Asthma Avoidance: How to Make Your Home Asthma-Friendly

Asthma-Friendly

According to the Asthma and Allergy Foundation of America (AAFA), 1 in 13 people is affected by asthma, with around 25 million Americans having the condition. Asthma can significantly affect one’s quality of life, making it difficult to do not only sports and heavy physical activities, but sometimes even daily chores and tasks. Asthma attacks could be triggered by numerous factors such as pollen, mold, smoke, and even dust mites (which also trigger specific allergies), to name a few.

That said, there’s an inherent need for homes with asthmatic family members to take certain precautions to prevent asthma flare-ups and improve their quality of life at home.

No Smoking Allowed

Not only does secondhand smoke trigger asthma more frequently and severely, but children who are exposed to secondhand smoke have a higher risk of developing asthma as well as pneumonia, bronchitis, and a plethora of other respiratory illnesses. That said, making your home a smoke-free zone is a good idea altogether, and not just for asthma prevention.

Regularly Vacuum and Dust Your Home

Dust, as well as dust mites, are also a major asthma trigger, so it’s essential to make your home as dust-free as possible. The need to vacuum and dust your home may have to be more frequent if you have carpeted floors and rugs around. You also shouldn’t forget to frequently wash beddings, drapes, and even stuffed toys as they can collect dust and are breeding grounds for dust mites.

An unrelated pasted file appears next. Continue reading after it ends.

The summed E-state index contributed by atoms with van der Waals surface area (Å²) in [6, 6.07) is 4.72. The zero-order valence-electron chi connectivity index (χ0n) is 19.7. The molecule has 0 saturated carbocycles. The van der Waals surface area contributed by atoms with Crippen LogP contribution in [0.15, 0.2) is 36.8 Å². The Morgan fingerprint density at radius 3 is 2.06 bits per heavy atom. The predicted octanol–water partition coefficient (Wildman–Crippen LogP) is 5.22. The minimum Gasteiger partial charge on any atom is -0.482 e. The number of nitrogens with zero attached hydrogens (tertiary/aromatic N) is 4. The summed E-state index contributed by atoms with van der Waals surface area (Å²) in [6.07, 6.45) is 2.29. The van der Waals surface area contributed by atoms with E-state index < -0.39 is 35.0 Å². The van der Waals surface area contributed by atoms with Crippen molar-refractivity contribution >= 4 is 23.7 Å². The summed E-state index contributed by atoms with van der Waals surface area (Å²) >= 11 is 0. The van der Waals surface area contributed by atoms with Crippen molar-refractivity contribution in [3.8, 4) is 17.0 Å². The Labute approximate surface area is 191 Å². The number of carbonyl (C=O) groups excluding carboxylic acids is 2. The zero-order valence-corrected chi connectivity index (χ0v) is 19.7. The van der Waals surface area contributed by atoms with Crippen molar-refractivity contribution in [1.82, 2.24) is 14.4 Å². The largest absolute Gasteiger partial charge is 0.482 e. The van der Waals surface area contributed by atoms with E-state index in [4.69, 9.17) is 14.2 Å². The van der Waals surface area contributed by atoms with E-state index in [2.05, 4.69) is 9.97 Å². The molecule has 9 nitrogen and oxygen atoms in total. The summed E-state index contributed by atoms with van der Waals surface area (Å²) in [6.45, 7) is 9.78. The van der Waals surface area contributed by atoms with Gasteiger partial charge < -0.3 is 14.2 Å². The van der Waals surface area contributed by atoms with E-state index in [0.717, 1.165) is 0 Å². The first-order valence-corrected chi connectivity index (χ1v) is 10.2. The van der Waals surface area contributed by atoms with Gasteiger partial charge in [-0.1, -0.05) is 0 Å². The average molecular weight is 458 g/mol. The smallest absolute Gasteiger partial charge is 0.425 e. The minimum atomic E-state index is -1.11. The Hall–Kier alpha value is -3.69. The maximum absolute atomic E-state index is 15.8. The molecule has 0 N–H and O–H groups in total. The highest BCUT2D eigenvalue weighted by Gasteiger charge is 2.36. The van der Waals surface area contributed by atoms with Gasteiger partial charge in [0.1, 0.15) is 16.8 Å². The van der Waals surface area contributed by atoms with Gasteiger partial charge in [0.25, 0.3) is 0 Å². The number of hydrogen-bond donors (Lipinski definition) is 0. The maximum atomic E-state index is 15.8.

Have an Asthma-Friendly Floor

As mentioned earlier, carpets and rugs can collect dust (and other asthma triggers). So, if someone in your household is diagnosed with asthma, consider having wood or ceramic tiles instead of carpets. Not only do these types of flooring materials collect considerably less dust than carpets, but they’re much easier to clean.

Frequent HVAC Cleaning and Filter Replacement

Your HVAC system continuously collects dust and other debris throughout its operation — which can trigger one’s asthma if left unaddressed. More frequent HVAC and air duct cleaning should be done in your Minneapolis home to improve the quality of air and also the quality of life of your asthmatic family members. You’ll also want to consider having a High Efficiency Particulate Air or HEPA filter to your HVAC system to filter out and reduce dust and debris in your air.

Asthma Avoidance

Be Smart About Pets (Dogs)

Having pets at home, particularly dogs and cats, can significantly increase the risk of flare-ups, mostly due to pet hair, and also the dust that they track and spread inside the home. If you’re planning to welcome a pet dog or cat into your family, it’s best to choose a breed that doesn’t shed that much. You can quickly look up online for asthma-friendly pets that can safely keep your asthmatic family members company at home. If you currently have a (non-hypoallergenic) pet at home, it must be kept away from your asthmatic family member’s room, and don’t let your asthmatic family member hug or kiss the pet. You’ll also need to be more frequent with regards to washing and brushing your pet.

The Bottom Line

The central theme of making your home asthma-friendly is to eliminate, or at least minimize potential asthma triggers. However, it’s just as essential to accept the fact that asthma attacks and flare-ups can occur any time, despite how much you keep your house (and the air inside it) clean, so make sure that your medicine cabinet is always stocked up with asthma control medication.